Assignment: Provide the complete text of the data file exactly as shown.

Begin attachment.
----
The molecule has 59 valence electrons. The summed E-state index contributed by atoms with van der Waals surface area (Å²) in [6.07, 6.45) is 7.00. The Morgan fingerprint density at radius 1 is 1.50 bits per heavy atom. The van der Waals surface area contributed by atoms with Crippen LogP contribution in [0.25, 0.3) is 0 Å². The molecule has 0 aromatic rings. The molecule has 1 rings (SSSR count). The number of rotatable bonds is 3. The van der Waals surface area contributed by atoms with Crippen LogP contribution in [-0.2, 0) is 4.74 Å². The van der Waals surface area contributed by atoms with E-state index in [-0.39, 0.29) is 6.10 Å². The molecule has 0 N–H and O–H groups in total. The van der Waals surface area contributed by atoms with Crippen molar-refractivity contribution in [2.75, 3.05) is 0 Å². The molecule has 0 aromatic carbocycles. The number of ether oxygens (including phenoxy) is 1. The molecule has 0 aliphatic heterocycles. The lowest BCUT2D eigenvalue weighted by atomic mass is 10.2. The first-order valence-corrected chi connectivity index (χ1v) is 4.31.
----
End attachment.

The molecule has 59 valence electrons. The summed E-state index contributed by atoms with van der Waals surface area (Å²) in [6.07, 6.45) is 7.00. The Morgan fingerprint density at radius 1 is 1.50 bits per heavy atom. The van der Waals surface area contributed by atoms with Crippen LogP contribution in [0.25, 0.3) is 0 Å². The molecule has 0 aromatic rings. The molecule has 1 rings (SSSR count). The number of rotatable bonds is 3. The van der Waals surface area contributed by atoms with Crippen LogP contribution in [-0.2, 0) is 4.74 Å². The van der Waals surface area contributed by atoms with E-state index in [-0.39, 0.29) is 6.10 Å². The molecule has 0 N–H and O–H groups in total. The van der Waals surface area contributed by atoms with Crippen molar-refractivity contribution in [2.75, 3.05) is 0 Å². The molecule has 0 aromatic carbocycles. The number of ether oxygens (including phenoxy) is 1. The molecule has 0 aliphatic heterocycles. The lowest BCUT2D eigenvalue weighted by atomic mass is 10.2. The first-order valence-corrected chi connectivity index (χ1v) is 4.31.